Welcome to the first of the new 15-part mini series where we examine College Board's list of the supposed 15 most important SCOTUS cases in US History!
Our SCOTUS case for this week is... Marbury V. Madison!!!
Background: Marbury V. Madison was actually started over a feud between two cousins... John Marshall and Thomas Jefferson. These two cousins were feuding for a couple reasons, one being that they were political rivals, and the other being some interesting romantic controversy. Now, Marshall served as Secretary of State under John Adams, who was giving up the presidential office to Jefferson in the election of 1800. Them being upset that they were turning the office over to the opposite political party tried to do some tricky maneuvering in a place they thought no one would notice, The Supreme Court! And you may be thinking, how would nobody notice this? The Supreme Court is a really big deal? Well, not at the time. The Supreme Court in 1800 met in a musty basement beneath the Congress building, and was never given very much power to do anything. Their main job was to travel to different states to solve average legal disputes. This being said, Adams and Marshall wanted to maintain power in some part of the government, so they appointed 40 new Supreme Court judges, yes 40!!! At this time, some of the commission letters went unsent, but nobody seemed to worried about it. So, when Jefferson and his new Secretary of State, James Madison, found out about the new 40 judges, they were outraged! Until they found these unsent commission letters and were able to get rid of a good amount of them. Now, there was one judge who decided to argue and took James Madison to court, William Marbury.
Basic Overview of the Case: As one might imagine, this case of Marbury V. Madison was taken directly to the Supreme Court, and Marshall, being the new Chief Justice, decided with his court that Marbury deserved to win this case, but he knew that if the decision was made to favor Marbury, Jefferson would ignore the ruling and set the Supreme Court farther back from reaching power. That's right, the "Supreme" Court didn't even have enough power to rule on this case. So, Marshall told Jefferson that if the Supreme Court had the power, he would have won the case, but that his hand were tied. So, while writing his closing statements, looking to remedy the fact that the Supreme Court had no power, Marshall snuck in the phrase, "to say what the law is" and when Jefferson signed it, he granted the Supreme Court the power of Judicial Review, the power to determine cases as constitutional or unconstitutional.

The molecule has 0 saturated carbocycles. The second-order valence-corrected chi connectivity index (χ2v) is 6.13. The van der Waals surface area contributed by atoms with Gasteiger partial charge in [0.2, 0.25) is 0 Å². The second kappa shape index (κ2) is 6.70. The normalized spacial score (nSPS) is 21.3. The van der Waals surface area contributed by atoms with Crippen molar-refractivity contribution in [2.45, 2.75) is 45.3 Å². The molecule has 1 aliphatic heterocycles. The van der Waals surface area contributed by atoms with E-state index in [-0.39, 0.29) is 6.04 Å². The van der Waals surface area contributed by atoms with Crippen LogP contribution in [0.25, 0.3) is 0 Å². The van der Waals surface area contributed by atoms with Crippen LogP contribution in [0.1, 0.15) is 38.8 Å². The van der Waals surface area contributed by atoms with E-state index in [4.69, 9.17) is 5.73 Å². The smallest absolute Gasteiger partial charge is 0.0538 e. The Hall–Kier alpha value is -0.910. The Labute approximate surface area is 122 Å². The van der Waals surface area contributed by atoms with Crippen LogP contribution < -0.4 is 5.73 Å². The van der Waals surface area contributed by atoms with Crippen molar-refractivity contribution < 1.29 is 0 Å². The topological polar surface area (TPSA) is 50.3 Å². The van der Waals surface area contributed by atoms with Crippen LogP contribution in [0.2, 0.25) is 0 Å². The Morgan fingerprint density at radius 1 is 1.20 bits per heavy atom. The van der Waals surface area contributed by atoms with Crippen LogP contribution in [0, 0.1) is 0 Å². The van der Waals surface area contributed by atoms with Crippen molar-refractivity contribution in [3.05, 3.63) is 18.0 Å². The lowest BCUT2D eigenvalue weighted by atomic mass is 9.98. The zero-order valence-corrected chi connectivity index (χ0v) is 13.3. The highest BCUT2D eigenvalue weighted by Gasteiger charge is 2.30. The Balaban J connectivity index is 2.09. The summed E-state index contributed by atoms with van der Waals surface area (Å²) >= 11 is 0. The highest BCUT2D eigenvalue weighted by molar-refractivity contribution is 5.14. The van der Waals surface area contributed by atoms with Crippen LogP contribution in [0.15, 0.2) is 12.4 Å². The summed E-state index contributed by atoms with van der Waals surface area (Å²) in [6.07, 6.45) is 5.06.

How has US history been impacted by this case?: US History has been dramatically changed because of this case, we would not even be able to make this mini-series if this case had never occured! Marbury V. Madison really made the third branch of government a true and substantial branch, fulfilling important concepts like checks and balances. The Supreme Court is an essential part of our government and definitely needed that power to become what it is today.
Does this case deserve to be on this list?: 100% There is no doubt in my mind that Marbury V. Madison deserves to be on this list because without it the rest of the list wouldn't even exist.